A few years ago, I got carded at a bodega. This isn’t unusual—I have round cheeks and penchant for wearing pastel hair clips that would put a third grader to shame—but I wasn’t buying beer. I was just trying to get my fix of bubbly, funky kombucha.
By now, you may have read panicked headlines about the debated alcohol percentage of kombucha. “Can you get drunk off kombucha tea?” “Could kombucha really have caused Michael Floyd’s failed alcohol test?” Yeah, probably not. Sorry, Michael Floyd.
So, why all the confusion? “Most packaged foods on the market are processed and pasteurized, and are thus pretty straightforward and consistent,” says Health-Ade Kombucha CEO Daina Trout. “But kombucha is alive! And living foods are a lot more complex.”
For starters, it’s true that kombucha’s fermentation process does create some alcohol. As yeast consumes and ferments sugar to produce CO2 and ethanol (along with that distinct probiotic tang), some alcohol remains in the final product. “It’s a constant cycle and thus the alcohol in kombucha is self-limiting, unlike beer or wine, which are intentionally brewed to have higher alcohol content,” says Trout. “Because real kombucha is naturally fermented and not pasteurized to kill the beneficial yeast and bacteria, the trace amount of alcohol in kombucha varies from brew to brew.”
Still, you would have to drink a lot of kombucha to feel a buzz. Most brands on shelves today contain just a fraction of alcohol—less than .5% ABV—allowing them to be sold as non-alcoholic beverages under the guidelines of the Alcohol and Tobacco Tax and Trade Bureau. (For context, a can of Miller High Life clocks in at 4.6% ABV.) Any higher than that, and you too will be carded before purchasing a high-octane version. And if you’re looking to really up that buzz, several “harder” kombucha brands like Kombrewcha and KYLA are ready to take your money—and get you about as tipsy as a sour beer, with about 3% ABV.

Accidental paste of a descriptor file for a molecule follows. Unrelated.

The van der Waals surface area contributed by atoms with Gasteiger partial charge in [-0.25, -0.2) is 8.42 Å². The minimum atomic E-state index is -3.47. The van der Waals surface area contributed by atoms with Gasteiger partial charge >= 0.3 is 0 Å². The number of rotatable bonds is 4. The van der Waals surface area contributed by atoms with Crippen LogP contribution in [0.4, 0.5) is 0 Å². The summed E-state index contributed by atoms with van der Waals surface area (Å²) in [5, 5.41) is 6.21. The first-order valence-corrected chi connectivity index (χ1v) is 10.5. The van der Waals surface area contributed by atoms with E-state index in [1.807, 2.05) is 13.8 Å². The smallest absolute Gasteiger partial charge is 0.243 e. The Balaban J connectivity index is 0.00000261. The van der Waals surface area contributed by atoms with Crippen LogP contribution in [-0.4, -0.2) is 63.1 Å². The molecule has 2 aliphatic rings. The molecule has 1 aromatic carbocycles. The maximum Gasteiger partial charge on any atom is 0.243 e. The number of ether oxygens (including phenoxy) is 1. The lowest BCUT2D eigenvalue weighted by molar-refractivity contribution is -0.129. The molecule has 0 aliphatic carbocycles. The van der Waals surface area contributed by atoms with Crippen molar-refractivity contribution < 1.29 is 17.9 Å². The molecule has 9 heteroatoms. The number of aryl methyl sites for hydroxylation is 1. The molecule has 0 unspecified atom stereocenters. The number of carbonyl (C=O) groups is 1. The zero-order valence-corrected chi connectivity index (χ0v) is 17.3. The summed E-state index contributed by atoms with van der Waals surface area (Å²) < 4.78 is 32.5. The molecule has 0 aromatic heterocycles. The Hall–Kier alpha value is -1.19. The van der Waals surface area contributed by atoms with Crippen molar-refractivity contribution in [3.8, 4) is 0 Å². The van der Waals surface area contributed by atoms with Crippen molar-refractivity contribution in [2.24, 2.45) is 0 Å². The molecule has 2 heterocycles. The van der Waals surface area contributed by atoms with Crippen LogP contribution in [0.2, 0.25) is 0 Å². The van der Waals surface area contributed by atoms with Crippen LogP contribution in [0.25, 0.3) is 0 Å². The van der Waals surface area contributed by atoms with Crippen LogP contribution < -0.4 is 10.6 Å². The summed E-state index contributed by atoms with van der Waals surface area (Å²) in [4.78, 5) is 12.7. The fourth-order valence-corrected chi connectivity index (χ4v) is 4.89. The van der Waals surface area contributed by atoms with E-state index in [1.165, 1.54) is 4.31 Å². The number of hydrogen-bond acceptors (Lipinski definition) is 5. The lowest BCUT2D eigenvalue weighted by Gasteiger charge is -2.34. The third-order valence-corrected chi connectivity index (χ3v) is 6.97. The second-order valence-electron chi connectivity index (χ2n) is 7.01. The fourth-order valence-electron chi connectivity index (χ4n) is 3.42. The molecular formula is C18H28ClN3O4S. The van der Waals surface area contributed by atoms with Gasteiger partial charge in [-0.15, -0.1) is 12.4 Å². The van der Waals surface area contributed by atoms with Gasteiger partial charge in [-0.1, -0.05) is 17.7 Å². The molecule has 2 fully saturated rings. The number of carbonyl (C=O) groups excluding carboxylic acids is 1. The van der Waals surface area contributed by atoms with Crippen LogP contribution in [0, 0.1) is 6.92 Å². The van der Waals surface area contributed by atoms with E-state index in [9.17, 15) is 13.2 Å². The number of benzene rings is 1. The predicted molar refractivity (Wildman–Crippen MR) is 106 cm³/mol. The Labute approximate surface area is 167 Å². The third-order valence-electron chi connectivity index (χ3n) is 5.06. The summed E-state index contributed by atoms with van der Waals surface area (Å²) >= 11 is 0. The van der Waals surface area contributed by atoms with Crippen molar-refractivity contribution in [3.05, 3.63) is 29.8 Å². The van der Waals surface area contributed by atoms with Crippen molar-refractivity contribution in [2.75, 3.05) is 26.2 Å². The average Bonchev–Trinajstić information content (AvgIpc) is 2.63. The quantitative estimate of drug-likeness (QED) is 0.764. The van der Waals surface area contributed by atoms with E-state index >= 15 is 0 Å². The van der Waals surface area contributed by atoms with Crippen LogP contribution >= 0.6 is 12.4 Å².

So what about the caffeine part? Kombucha is commonly brewed from black or green tea, so it’s true that most kombucha contains some amount of caffeine. But replacing that morning cold brew with a bubbly cup of kombucha won’t provide that same caffeine jolt that gets you to work on time. While the fermentation process does cut down on the tea’s natural caffeine content, about ⅓ of the caffeine remains. It’s not an exact percentage—for reference, GT’s Kombucha contains anywhere from 8 mg to 14 mg of caffeine per 8 oz serving, and Health-Ade has between 6 and 10 mg of caffeine in that same amount. Even if you’re someone like me, who often drinks the whole bottle in one go, you’re still getting less than a quarter of the amount of caffeine in an 8 oz cup of coffee. But if you’re someone like GT Kombucha founder GT Dave, who told us he drinks two gallons of booch a day, you’ll definitely feel the caffeine. And if you’ve quit caffeine cold turkey and now get the jitters just from drinking decaf coffee (which tends to have around 5 mg of caffeine per 8 oz serving), you might feel the kombucha too.
If you’re being strict about alcohol and caffeine but still thirsting for a refreshing, vinegary-in-a-good-way beverage, try a sparkling switchel, herbal oxymel tonic, or even an easily DIY’d vinegar shrub. For the rest of us, know that you won’t likely feel a buzz after downing a bottle of lemon ginger kombucha. And if you do, well, that might just be the probiotics talking.